For all its faults, Twitter is an effective means for sharing and discussing Native issues, culture, language, and business. But for many #NativeTwitter users, the social media platform is increasingly losing its luster after its takeover by Elon Musk. There are fears that un-muzzling far right and white supremacist voices is making it a hotbed of hate speech against people of color. Is that a good reason to leave? Monday on Native America Calling, Shawn Spruce revealed the results of our Twitter poll and took your calls about the platform-in-transition with author Traci Sorell (Cherokee); Dr. Twyla Baker (member of the Mandan, Hidatsa and Arikara Nation), president of Nueta Hidatsa Sahnish College; Aylan Couchie (Anishinaabe from the Nipissing First Nation), interdisciplinary artist and writer; and Dr. Emily Haozous (Enrolled Chiricahua Fort Sill Apache), research scientist for the Pacific Institute for Research and Evaluation.
The forensic field uses science to help gather evidence for criminal cases and some archeological investigations. Crimes involving Native people and renewed scrutiny of past boarding school practices highlight the importance for Native forensic professionals. Tuesday on Native America Calling, Shawn Spruce heard from Native forensic experts about what the profession entails and how they work to solve difficult cases with Dr. Kona Williams (Cree and Mohawk), forensic pathologist and coroner; Ramona Emerson (Diné), writer, filmmaker, retired forensic photographer, and author of the novel Shutter; and Harvey Pratt (Cheyenne and Arapaho), veteran and forensic artist.
Even after spending all that time writing your own book, there’s no guarantee an established publisher will pick it up. A growing number of Native writers are turning to self-publishing – and there’s a number of supportive organizations and independent publishers that can help. Wednesday on Native America Calling, Shawn Spruce took us inside the Native self-publishing industry with Jessie Taken Alive-Rencountre (Hunkpapa Lakota); Brian Lush (Yankton Sioux), author of Roger’s War; and comic book artist Kayla Shaggy (Diné/Anishinaabe).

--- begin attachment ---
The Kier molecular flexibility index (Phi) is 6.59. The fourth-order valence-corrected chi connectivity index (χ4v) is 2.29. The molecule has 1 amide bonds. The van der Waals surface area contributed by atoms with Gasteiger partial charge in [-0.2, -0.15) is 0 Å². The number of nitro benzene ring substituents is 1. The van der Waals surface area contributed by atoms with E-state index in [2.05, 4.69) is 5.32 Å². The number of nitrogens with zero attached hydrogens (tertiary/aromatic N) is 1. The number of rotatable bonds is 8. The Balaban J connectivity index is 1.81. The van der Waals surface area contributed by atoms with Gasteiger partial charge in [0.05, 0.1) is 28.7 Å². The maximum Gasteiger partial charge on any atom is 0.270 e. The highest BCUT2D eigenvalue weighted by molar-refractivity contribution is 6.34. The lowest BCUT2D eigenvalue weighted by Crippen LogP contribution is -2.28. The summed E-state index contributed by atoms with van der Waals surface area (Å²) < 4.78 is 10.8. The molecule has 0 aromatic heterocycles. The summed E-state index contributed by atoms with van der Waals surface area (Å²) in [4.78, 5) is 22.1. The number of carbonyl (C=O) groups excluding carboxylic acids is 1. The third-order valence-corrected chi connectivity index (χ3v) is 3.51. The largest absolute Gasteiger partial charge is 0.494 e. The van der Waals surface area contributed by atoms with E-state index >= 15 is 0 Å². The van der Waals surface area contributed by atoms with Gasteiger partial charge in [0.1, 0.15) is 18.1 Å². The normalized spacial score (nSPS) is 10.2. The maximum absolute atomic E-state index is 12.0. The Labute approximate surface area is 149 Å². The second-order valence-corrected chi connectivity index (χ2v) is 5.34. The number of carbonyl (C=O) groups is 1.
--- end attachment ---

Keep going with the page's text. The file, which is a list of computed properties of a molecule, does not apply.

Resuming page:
Thursday on Native America Calling, “In Case You Missed It”, Shawn Spruce catches up on some interesting and engaging topics that are important to Native people. Dean Seneca (Seneca), CEO of Seneca Scientific Solutions Plus, has a winter update on COVID-19; Dr. Terri Bissonette (Gnoozhekaaning Anishinaabe), head of school and founder of the American Indian Academy of Denver, talks about the future of the Native-focused charter school; and Robby Goldman (Native Hawaiian), PhD candidate at the University of Illinois at Urbana-Champaign and a National Science Foundation graduate research fellow, tells us why the simultaneous eruptions of Mauna Loa and Kilauea in Hawaii is a rare, sacred occurrence.
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